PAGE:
War of the Rebellion: Serial 015 Page 0645 Chapter XXIV. OPERATIONS IN SHENANDOAH VALLEY.

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MOOREFIELD, May 28, 1862.

(Received 11.30 a.m.)

The reasons for my being in Moorefield are, 1st, the point of your order was to relieve General Banks. At the time it was issued it was only known that he had been attacked at Front Royal. When my march, commenced I knew he had retreated from Winchester. 2nd. Of the different roads to Harrisonburg all but one, and that one leading southward, had been obstructed by the enemy, and if the loss of time by taking the only open road were no consideration, it was still a simple impossibility to march in that direction. My troops were utterly out of provisions. There was nothing whatever to be found in the country except a small quantity of fresh, beef, from the effects of which the troops were already suffering, and, in fact, all my men were only saved from starvation by taking the road to Petersburg, where they found five days' rations. With these we are now moving with the utmost celerity possible in whatever direction the enemy may be found.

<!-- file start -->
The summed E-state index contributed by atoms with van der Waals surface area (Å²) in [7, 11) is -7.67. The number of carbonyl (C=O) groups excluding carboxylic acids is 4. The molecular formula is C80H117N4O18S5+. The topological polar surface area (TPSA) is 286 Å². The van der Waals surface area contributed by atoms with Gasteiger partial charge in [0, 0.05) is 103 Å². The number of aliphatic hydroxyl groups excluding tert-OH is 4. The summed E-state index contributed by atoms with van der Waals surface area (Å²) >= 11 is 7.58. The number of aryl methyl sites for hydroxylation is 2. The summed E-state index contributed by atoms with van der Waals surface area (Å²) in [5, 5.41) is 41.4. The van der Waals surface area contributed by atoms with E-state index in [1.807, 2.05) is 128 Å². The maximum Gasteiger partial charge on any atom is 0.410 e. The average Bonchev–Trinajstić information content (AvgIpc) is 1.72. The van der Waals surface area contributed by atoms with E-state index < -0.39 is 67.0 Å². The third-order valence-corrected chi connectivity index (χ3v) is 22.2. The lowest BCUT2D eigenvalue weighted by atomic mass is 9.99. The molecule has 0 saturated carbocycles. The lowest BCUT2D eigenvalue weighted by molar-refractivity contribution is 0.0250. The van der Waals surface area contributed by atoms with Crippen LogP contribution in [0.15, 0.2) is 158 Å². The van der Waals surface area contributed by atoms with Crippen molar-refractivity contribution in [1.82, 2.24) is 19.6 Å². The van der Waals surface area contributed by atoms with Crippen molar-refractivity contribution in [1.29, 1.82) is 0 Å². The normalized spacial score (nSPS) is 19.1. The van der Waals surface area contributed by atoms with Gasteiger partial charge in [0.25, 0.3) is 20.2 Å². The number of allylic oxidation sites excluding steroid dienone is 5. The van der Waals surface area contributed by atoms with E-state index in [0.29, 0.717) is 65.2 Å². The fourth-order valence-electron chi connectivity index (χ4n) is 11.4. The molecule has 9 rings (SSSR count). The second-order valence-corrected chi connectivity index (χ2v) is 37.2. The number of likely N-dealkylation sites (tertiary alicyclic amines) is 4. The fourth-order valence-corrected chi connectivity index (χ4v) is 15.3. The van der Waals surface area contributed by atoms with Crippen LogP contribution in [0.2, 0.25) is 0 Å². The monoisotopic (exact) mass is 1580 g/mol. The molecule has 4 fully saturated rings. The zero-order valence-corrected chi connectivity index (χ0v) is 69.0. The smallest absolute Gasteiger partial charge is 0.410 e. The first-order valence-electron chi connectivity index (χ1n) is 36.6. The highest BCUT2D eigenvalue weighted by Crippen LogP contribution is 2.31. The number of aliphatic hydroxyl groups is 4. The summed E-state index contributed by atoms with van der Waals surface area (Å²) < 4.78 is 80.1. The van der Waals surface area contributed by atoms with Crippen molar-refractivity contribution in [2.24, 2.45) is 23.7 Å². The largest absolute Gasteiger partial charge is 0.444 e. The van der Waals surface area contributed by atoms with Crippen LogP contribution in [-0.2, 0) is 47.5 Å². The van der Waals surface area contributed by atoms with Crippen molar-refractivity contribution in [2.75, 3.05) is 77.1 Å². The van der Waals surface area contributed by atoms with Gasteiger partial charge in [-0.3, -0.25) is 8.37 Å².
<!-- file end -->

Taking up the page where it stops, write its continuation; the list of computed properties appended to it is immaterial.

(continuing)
J. C. FREMONT,

Major-General.

Honorable ABRAHAM LINCOLN, President.

WASHINGTON, May 28, 1862-1 p.m.

Major-General FREMONT, Moorefield:

The President directs you to halt at Moorefield and wait orders, unless you hear of the enemy being in the general direction of Romney, in which case you will move upon him. Acknowledge the receipt of this order and the hour it is received.

EDWIN M. STANTON,

Secretary of War.

CAMP TEN MILES EAST OF MOOREFIELD,

May 28, 1862-5 p.m.

Your two dispatches of this date reached me together here at 4.45 p.m. I am camped here, 10 miles east of Moorefield, at fork of roads leading, respectively, to Woodstock, Strasburg, and Winchester. Except Milroy, at Moorefield, my whole force is here. Scouting parties thrown forward to Wardensville. It being late and the men fatigued, I will remain in camp to-night and return to Moorefield in the morning, unless otherwise directed by you. Sent telegraph to Moorefield at 3.30 p.m., directing commanding officer at Romney to make cavalry reconnaissance 15 miles on road to Winchester. My courier will await answer.

J. C. FREMONT,

Major-General.

Honorable E. M. STANTON, Secretary of War.

WASHINGTON, May 28, 1862-4.50 p.m.

Major-General FREMONT, Moorefield:

The following dispatch has just been received from General Hamilton, at Harper's Ferry:

HARPER'S FERRY, May 28.

Honorable E. M. STANTON, Secretary of War:

There is very little doubt that Jackson's force is between Winchester and Charles-